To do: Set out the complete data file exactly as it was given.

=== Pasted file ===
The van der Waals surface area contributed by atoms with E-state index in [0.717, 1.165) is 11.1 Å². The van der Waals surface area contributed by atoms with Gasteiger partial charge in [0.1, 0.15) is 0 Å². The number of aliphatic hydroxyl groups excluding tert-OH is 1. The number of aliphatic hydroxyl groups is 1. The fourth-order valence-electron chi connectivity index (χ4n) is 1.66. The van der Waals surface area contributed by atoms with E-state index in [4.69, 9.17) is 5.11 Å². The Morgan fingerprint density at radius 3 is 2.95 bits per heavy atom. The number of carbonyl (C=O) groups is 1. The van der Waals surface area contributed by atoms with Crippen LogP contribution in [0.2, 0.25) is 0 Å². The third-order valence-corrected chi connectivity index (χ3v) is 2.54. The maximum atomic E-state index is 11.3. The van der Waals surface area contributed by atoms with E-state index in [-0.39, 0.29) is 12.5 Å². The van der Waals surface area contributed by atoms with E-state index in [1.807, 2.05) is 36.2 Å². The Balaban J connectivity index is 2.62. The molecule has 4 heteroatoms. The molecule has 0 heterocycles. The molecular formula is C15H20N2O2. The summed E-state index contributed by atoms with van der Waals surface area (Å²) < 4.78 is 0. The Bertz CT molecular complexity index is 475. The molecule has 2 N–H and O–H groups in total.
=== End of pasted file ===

The van der Waals surface area contributed by atoms with E-state index in [0.717, 1.165) is 11.1 Å². The van der Waals surface area contributed by atoms with Gasteiger partial charge in [0.1, 0.15) is 0 Å². The number of aliphatic hydroxyl groups excluding tert-OH is 1. The number of aliphatic hydroxyl groups is 1. The fourth-order valence-electron chi connectivity index (χ4n) is 1.66. The van der Waals surface area contributed by atoms with E-state index in [4.69, 9.17) is 5.11 Å². The Morgan fingerprint density at radius 3 is 2.95 bits per heavy atom. The number of carbonyl (C=O) groups is 1. The van der Waals surface area contributed by atoms with Crippen LogP contribution in [0.2, 0.25) is 0 Å². The third-order valence-corrected chi connectivity index (χ3v) is 2.54. The maximum atomic E-state index is 11.3. The van der Waals surface area contributed by atoms with E-state index in [-0.39, 0.29) is 12.5 Å². The van der Waals surface area contributed by atoms with E-state index in [1.807, 2.05) is 36.2 Å². The Balaban J connectivity index is 2.62. The molecule has 4 heteroatoms. The molecule has 0 heterocycles. The molecular formula is C15H20N2O2. The summed E-state index contributed by atoms with van der Waals surface area (Å²) < 4.78 is 0. The Bertz CT molecular complexity index is 475. The molecule has 2 N–H and O–H groups in total.